The towering willow that gave the Willowtree Inn its name still stands over the outdoor patio, where the institution's staff has been serving comfort-food classics for more than 25 years. Inside the kitchen, the cooks prepare offerings from an eclectic menu spanning everything from burgers to chicken marsala. For private events, they go above and beyond by recreating dishes from the hosts' family recipes. On Thursdays and Fridays, the tunes of live entertainment permeate the dining room.
Chef John Talbot delivers mouthwatering fare from the land and the sea to rest on Creed's elegant white tablecloths. Yellowfin tuna drizzled with ponzu sauce ($29) and chimichurri-topped New Zealand king salmon ($28) headline a list of fresh charcoal-grilled fish. Manager and sommelier Josef Plattner is often on hand to offer suggestions for which wine to pair with a New York strip steak ($38) or to mingle with a mustard-herb-crusted rack of lamb ($36). Though the menu favors meat, there are also a number of tasty vegetarian options, including the house-made vegetarian ravioli, stuffed with crimini mushrooms and ricotta cheese, served with fried spinach and a gazpacho coulis ($18). With its soft cream-hued walls and tasteful décor, Creed's is an ideal location for romantic get-togethers or business meetings with bands of ravenous highwaymen.
Importing seafood from across the world, the fanciful fishmongers at Adelphia outfit a nautical menagerie of fresh fish species($6–$20/pound), plus lobster, shrimp, and crab, as well as in-house salads and dips. Although prices and selection fluctuate with worldwide availability and narwhal whims, recent featured fish include encrusted corvina, wild haddock, and fresh swordfish steaks. Search for invisible pearls of wisdom in a batch of 100 topneck clams, or partake in protein-enriched appetizers with bacon-wrapped scallops. Adelphia's saltwater wundercooks also dish out fresh soups, such as Maryland crab ($3.09/14 oz.), as well as a peloton of gold-label dips in flavors such as shrimp, lobster, Cajun Krab ($2.99/7 oz., subject to market fluctuation), and the Ahab-appeasing White Whale Worchester.
In 1772, soldier, scholar, and businessman Andrew McMinn saw the need for a way station for travelers, so he opened his home to those with coin. The building served as a base for General Francis Murray during the Revolutionary War, and has passed through the hands of generations of owners, ultimately taking on the name The Temperance House. Whatever its title or whoever its proprietors are, the location has provided a place to meet, eat, and plot against the British throughout its 200-year lifespan. The current managing couple, Carlene and Pasquale Deon, enhances the building's rustic charm with fully restored décor to preserve the historically rich interior. Their chefs craft menus that blend culinary styles from France, Asia, and Italy into an international menu of fine eats that includes everything from kimchi rolls to gnocchi with buffalo mozzarella. :m]]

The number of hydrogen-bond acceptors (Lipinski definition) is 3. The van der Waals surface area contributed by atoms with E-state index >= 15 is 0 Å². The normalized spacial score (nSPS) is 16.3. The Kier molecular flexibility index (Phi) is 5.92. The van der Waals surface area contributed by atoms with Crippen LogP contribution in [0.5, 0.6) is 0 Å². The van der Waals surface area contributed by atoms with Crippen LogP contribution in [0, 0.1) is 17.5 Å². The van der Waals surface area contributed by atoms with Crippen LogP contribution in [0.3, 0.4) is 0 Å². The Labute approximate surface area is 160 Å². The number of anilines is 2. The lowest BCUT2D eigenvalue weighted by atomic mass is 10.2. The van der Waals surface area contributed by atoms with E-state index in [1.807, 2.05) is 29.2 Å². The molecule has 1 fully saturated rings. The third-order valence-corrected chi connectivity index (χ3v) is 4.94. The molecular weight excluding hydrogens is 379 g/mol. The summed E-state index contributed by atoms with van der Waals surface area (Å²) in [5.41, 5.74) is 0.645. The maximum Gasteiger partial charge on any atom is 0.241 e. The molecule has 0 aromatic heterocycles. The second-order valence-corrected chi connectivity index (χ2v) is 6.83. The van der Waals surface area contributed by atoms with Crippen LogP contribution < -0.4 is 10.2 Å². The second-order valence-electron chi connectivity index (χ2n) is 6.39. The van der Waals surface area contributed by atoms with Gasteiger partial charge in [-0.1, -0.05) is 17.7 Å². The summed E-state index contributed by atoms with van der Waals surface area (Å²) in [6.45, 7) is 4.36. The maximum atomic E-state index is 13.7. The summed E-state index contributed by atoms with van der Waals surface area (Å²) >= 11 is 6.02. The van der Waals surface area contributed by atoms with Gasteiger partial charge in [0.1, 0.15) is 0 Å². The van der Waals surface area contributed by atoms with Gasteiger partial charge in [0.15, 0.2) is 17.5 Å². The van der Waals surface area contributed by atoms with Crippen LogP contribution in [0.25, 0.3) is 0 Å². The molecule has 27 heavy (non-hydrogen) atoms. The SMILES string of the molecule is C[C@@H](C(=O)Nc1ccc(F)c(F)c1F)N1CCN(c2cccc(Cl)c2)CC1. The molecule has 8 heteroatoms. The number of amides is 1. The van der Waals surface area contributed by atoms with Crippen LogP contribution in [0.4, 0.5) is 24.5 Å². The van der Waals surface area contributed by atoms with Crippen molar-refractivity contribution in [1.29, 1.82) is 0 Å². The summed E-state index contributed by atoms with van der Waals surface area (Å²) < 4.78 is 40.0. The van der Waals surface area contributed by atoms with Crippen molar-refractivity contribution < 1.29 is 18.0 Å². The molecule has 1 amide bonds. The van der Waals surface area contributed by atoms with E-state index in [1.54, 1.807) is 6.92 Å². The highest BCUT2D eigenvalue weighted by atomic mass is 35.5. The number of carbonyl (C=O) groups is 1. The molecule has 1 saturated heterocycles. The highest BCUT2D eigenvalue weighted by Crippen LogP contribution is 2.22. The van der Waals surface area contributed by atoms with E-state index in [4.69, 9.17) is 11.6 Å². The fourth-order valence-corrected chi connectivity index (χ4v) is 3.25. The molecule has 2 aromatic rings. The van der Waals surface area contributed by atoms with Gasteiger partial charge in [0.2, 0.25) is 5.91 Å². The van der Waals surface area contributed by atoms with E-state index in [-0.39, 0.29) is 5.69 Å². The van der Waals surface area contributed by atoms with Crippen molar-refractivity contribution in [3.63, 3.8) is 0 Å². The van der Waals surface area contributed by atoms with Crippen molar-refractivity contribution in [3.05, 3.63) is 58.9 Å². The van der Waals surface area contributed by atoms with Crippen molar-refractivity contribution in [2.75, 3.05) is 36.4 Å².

Drawing on his culinary background working in East Coast bistros and stately hotel kitchens, Mile High Steak & Seafood’s Executive Chef David Robinson crafts a rotating menu of upscale steakhouse cuisine. Robinson, a graduate of the Culinary Institute of America, refuses to cut corners with his ingredients, going so far as to fly in fresh seafood and grass skirts overnight from the Honolulu Fish Company. He only chooses aged certified Angus beef for his steak-centric entrees, and he revs up traditional sandwiches and appetizers on the bar menu with high-end items such as shaved prime rib, artisan cheeses, and lobster. These gourmet bites pair palatably one of the bar’s signature cocktails or glasses of wine.
Even in his down time, Robinson keeps his culinary skills sharp, coordinating charity events for the Chester County SPCA and the Brandywine Hospital Strawberry Festival. But even with his busy schedule and impressive resumé, he’s still thankful for landing his “dream job” at Mile High Steak & Seafood.
Since it was launched in 1904, the Moshulu has led a colorful life: sailing the seas of Europe, South America, and Africa, circumnavigating Cape Horn 54 times, and ferrying around all sorts of goods, from lumber and grain to copper ore and nitrate. But by 1975, the Moshulu, tired from the stress of constantly evading sea monsters, was ready to retire. Today, it’s docked at Penn’s Landing, the largest four-masted sailing ship afloat and a restaurant serving the culinary creations of executive chef Anthony Bonett. Bonett matches the extravagance of the luxury liner’s interior with an equally upscale menu of modern American cuisine paired with an extensive wine list.
With 360-degree views of the Philadelphia waterfront and skyline in the background, his staff decorates crisp white tablecloths with plates of North Atlantic jumbo flounder, 9-ounce cuts of filet mignon, and highly praised Hawaiian ahi tuna tartare. Private parties can be held in a tented space, heated and floored with weathered hardwood, or aboard multi-level decks left open to fresh sea breezes and the quiet whispers of passing mermaids.